Phi Beta Cons

Better Than Leaving It To The Taxpayers

At the outset, maybe I should explain how I came to visit the web site “Nerdwallet“, but I honestly have no idea. My daily reading regimen, in these days of the Internet, can take me into uncharted waters, and there I was. 

What caught my eye in the article that I read was  that some private employers (three of them listed, all of them of some significant size) were beginning to assist employees with repayment of their student loans, which the author states now run an average of $29,000 per graduate. Included in the program were the things you would expect in terms of limits on the benefit, and the years an employee had to be employed in order to qualify for this particular perk, but nevertheless it is an interesting development. It is certainly better that employer and employee work together to repay the loans, rather than simply defaulting (as many students do).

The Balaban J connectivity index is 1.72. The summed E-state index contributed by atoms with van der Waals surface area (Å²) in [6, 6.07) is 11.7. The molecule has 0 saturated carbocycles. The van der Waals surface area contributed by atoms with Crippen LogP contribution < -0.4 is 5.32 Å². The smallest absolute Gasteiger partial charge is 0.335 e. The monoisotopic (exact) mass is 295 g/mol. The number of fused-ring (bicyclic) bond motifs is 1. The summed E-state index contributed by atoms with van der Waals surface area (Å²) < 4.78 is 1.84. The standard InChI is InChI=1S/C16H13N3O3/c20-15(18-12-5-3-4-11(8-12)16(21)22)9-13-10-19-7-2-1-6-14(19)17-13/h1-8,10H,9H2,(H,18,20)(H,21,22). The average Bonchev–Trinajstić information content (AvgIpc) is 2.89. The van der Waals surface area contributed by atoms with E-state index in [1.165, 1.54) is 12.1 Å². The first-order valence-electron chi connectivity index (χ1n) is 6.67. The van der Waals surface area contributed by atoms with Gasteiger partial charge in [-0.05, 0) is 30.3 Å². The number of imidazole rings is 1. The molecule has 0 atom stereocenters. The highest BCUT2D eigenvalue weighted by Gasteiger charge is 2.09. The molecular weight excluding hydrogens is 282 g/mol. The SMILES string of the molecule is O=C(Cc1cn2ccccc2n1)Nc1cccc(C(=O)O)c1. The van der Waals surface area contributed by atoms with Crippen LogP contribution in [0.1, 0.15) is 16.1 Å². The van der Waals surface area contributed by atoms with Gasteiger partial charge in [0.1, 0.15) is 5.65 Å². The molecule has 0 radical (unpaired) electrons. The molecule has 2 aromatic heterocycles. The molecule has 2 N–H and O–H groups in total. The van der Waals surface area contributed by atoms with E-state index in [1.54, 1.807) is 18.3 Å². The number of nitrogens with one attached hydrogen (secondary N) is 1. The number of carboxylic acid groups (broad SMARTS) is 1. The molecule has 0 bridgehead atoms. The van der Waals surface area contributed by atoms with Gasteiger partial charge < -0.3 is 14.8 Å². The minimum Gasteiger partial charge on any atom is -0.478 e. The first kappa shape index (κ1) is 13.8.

Up until now, this type of benefit has been associated primarily with government jobs, so any benefit paid was ultimately borne entirely by the taxpayers. Corporate repayment assistance still reduces a company’s tax obligations, but the impact on the taxpayer is somewhat muted, given the nominal corporate tax rate of 35%.

Although this is off to a modest start, what I find most encouraging is the fact that the assistance is coming from an entity other than the government, which shows that it can be done. I’m hoping that Bernie and Hillary take note.

Vic Brown had a thirty-year career in the chemical industry with FMC Corporation, where he held senior positions and worked internationally in sales, marketing, manufacturing, information technology and procurement.


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